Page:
Now, day 8, Charlie is looking better, but I also know better than to put all of my eggs in that basket, but, of course, we’re still optimistic that our baby is on her way out of here someday in the near future. It’s the craziest thing….when I’m gone for a while, or when Charlie is getting her physio and is fussing with it, I can walk in, walk over to her and touch her and look up at her monitors that keep track of her oxygen levels, respitory rate, and heart rate, and they will ALL level out, almost instantly. A nurse commented on it the other day when I crawled into Char’s crib to cuddle her…her heart rate and oxygen levels, instantly settled, and she stopped fussing. If that doesn’t make me feel like a proud mama walking on sunshine, I really don’t know what it would take to do so! It’s proof that love and attention are important ingredients for good health, happiness, and well being...here’s hoping I never lose my magic touch, and Charlie beats this bug.

Friday, November 5, 2010

Here we go again.

(Charlie, 16 months)


















We’re back in the hospital. Charlie has a cold/flu that within two days of rearing its ugly head, is already making her last cold, which she was hospitalized 15 days for, look like just a small case of the sniffles. Charlie has diarrhea, an off and on fever, and has thrown up twice, she has only thrown up 2 times in her life, so it’s definitely cause for alarm…also, throwing up is dangerous for an SMA child because they can’t swallow and can asphyxiate on it. We stopped feeds for a few hours and are now slowly administering her overnight feed to see if she gets sick again, if she does, they’ll have to put her on an IV…we’re waiting to see the radiologist in the morning who will change Charlie’s g-tube (tummy feeding port) to a jg-tube, apparently it’s a fairly easy procedure and it will send her feeds to a different part of her tummy so she can't throw up. The nurses have been deep suctioning Charlie’s throat and nose and she already has a lot of green mucus, which is a bad sign…that means it’s thick and threatens to form a mucus plug in her throat, which can cause her to choke and stop breathing, which would require us to make some big bad decisions...when we were in the hospital last time, her secretions were clear until about day 10 when she was just beginning to get the last of the junk out, it happening so early this time around really has me worried. This is obviously a pretty wicked bug.

It all feels like the beginning of the end to me. I try to stay optimistic, but I feel like whenever I accept Charlie’s condition and decide to live our/my life as if she was ‘handicapped’ instead of 'dying' I am quickly and quite rudely reminded that NO, she is not handicapped, and that we will never really be 'living' with SMA, and we will not be 'beating' SMA, we will instead be constantly tortured by it...SMA will constantly be holding us by our ankles, and threatening to drop us hundreds of feet below, into the grieving parent abyss. Morbid, I know, but realistic. I’m tired of tricking myself into thinking otherwise, only to be jolted back into reality when my baby girl is hospitalized, yet again, and her oxygen saturation machine is showing me, PROVING to me, that she is in fact struggling to breath. I think Matt and I get used to Charlie’s behaviors, thinking they’re 'just Charlie' when in fact they’re 'just SMA'. Before we knew anything was wrong with Charlie she would make this little gurgling sound while breathing fast and heavy…Matt and I just thought she was being silly and we’d get face to face with her and copy her back, not knowing that this 'game' was actually Charlie struggling to breath. Even now, I think we’ve gotten used to a lot of Charlie’s struggles, and have forgotten or brushed off what they’re really reminding us of…it’s easier that way, and it’s our way of accepting Charlie for everything she is.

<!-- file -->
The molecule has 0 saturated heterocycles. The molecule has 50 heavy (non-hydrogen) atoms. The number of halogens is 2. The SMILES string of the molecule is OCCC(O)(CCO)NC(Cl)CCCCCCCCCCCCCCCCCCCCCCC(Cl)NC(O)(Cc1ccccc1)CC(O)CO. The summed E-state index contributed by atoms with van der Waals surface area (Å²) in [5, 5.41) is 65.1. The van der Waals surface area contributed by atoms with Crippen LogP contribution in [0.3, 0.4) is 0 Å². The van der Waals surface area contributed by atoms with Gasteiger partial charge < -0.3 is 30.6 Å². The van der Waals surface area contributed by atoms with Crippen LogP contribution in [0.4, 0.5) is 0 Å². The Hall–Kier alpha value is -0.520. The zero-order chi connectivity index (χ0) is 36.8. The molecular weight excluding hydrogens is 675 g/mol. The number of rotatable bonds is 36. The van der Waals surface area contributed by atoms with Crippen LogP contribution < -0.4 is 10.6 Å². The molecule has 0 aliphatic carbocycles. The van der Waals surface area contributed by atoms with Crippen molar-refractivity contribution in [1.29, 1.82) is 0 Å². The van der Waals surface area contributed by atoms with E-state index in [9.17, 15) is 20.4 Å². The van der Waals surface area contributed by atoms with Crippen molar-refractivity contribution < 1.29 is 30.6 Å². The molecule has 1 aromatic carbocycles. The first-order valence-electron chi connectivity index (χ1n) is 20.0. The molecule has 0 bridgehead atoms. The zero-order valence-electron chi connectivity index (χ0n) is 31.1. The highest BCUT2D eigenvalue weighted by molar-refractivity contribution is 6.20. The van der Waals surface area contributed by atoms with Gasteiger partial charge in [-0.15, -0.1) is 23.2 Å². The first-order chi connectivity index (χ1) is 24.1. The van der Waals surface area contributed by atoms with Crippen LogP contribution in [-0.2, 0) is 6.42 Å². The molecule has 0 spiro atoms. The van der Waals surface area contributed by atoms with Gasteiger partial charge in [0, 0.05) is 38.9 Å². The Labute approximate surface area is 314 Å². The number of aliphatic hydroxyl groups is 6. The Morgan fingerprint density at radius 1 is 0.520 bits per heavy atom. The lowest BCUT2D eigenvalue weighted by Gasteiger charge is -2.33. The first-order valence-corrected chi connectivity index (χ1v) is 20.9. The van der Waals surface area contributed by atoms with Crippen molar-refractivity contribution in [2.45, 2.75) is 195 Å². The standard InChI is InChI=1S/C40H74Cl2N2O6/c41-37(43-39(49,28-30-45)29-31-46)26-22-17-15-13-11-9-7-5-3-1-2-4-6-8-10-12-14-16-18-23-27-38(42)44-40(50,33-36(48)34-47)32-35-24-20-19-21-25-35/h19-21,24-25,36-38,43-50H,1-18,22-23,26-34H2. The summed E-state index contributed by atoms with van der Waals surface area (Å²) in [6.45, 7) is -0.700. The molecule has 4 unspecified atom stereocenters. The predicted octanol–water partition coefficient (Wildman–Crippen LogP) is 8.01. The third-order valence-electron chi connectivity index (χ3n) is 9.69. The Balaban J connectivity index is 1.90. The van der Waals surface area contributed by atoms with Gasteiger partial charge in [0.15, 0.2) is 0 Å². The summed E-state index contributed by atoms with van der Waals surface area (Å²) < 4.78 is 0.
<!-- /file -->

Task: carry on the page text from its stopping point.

All the statistics say that 90% of type 1 SMA children will die by the age of 2. That statistic has been stuck on repeat in my head all day. I’ve spent a lot of time in the recent past wondering how it happens, how does a child go from stable to not stable? What are the signs and situations leading up to it? How can we be prepared? And, now I see. We went 11 months since Charlie’s diagnosis without a major glitch…no colds, no flus…A LOT of what ifs, but nothing ever actually really happening. Until recently. Now, it won’t stop. Because Charlie never really got back to her old self (her baseline, as the doctors call it) since her last cold, this illness will wreak more havoc on her body this time around because her weak body is even weaker than usual…I’m REALLY praying that this is as bad as it gets.

Matt and I have discussed it and we’ve decided that, from now on, whichever parent gets sick , they will have to abandon the home and avoid the other and Charlie until they’re better…it has to be done…there is just no way that we can avoid passing the sickness on in a 1000 sq ft, 1 floor condo…that and Charlie is just too tempting to smother with love and kisses and it just wouldn’t be safe to do so. So, the only option is to remove ourselves from her space until we’re no longer sick and we're not putting her at risk anymore.

I love my little Pebbles, and I can’t stand thinking of life without her. Get better Char. We love, love, love you.

Saturday, October 30, 2010

Wednesday, October 27, 2010

Happy belated 16 month birthday Charlie!

(Charlie @ almost 16 months)


















This is the first time I've left Charlie's birthday post this late. I've just been feeling so stressed out and self absorbed lately...so much so that I couldn't even muster the energy, nor did I have the mental capacity to sort through and rehash my emotions. I still don't really. So, I won't yet.